Looking to reduce the weight I lug around the hills this year, and I think the biggest saving I can make is with my rucsac. Up til now I've been using a Deuter Guide 35+ year round; great for carrying winter loads, but it weighs something like 1.6 kg on its own.
I'm looking for a pack that is:
- less than 1 kg
- 20-30 L
- climbing design (no big sidepockets, rope loop, daisy chain or similar for attaching gear to outside)
- plain back, not mesh/frame nonsense.
- still fairly durable, prepared to accept a little more weight than some gosammer thin mountain marathon things that'll wear out after one chimney.
So far the Black Diamond Speed series is looking the most promising, but interested to hear recommendations, cheers.
There are heaps out there - North Face Verto Series, Macpac is coming out with one, MH has one, my personal favourite is a MEC Genie DSL - 30L, top loading, 4 compression straps, bivy pad, top pocket for 350g or so. Having had the previous generation of BD Speed 30, I'm not sure it would be sub 1kg.
Pick a design you like and have a look in the shops - Most decent companies will make a 30L pack that weighs less than a kilo.
BD Speed 30 has a nice fit for me not
The lightest pack available however
Up there with the most Durable recon it's
Fine when overloaded slightly, older models
Have the annoying ice Axe holders not sure if
They will last.
Montane Medusa great bag for the money
Feature rich loads of good handy pockets
Comfy to use but not as tough or as comfy as the
Speed 30 imo New Blk/Yellow zips looks Dynamite
Ooft, thanks for the replies, more than I thought to choose from!
Currently favouring the Blue Ice Warthog 26; seems to have everything I'm looking for and not a ridiculous price. Only downside is not being able to try it on for fit, but I find that less of an issue in smaller packs.
Mountain Hardwear Scrambler 30 also looks really good. However, my mate just had a right hassle with what should have been a straightforward warranty issue with MHW, so it has put me off a bit.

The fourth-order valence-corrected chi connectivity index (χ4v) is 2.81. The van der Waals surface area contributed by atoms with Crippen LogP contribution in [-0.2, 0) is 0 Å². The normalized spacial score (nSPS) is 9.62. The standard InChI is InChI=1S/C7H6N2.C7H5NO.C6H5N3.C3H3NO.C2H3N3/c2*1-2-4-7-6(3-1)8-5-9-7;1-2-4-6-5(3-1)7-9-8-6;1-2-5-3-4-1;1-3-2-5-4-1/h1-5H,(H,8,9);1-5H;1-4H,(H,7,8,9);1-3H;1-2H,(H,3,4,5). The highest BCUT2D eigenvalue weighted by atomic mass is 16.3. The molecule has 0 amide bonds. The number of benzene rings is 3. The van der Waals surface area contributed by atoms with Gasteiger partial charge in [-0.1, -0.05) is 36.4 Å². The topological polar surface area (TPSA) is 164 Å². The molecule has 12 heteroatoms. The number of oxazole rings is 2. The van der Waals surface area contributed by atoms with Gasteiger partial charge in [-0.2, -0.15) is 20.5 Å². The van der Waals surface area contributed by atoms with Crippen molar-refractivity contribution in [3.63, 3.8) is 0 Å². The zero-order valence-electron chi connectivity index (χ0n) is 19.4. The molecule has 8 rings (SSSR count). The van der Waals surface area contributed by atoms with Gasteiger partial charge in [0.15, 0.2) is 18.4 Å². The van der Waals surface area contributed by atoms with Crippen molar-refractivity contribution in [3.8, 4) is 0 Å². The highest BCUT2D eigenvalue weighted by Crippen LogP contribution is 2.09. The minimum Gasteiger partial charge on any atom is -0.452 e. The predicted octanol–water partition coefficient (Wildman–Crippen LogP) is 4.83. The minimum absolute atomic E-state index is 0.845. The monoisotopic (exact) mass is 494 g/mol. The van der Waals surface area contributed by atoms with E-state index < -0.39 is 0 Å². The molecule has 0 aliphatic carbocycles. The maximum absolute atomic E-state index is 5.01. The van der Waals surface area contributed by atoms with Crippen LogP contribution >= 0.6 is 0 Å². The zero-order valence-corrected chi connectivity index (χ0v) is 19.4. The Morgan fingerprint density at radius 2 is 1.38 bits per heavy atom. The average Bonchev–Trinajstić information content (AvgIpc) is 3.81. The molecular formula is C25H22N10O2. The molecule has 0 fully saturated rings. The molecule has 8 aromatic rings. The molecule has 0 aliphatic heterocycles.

Auiguille sacs, they do get praised a lot on here, and I understand the cost of small volume production, but I just think they look overpriced for what looks like a heavy duty schoolbag? Am I wrong?
Mountain Hardwear Summit rocket 30. Design is extremely good, think the pack is brilliant but it is a shame it is made out of paper! 6 months after buying it, parachute material was full of holes, both zips broke and a buckle from the compression strap also broken. They should make the same pack out of slightly more durable materials: - it would still be sub 1kg.
I had considered something like that, or the Alpkit Gourdon for example, as an option. I do have the Deuter Guide which I could just suck up the weight and use when I'm going to be carrying rope, harness etc. Then get something cheap and light which maybe doesn't have all the climbing specific features for hillwalking and gear free scrambling.
If I'm honest, about 80% of the time it will just have basic hillwalking kit in it, but a light climbing specific pack which weighs naff all when you're roped and geared up definitely appeals.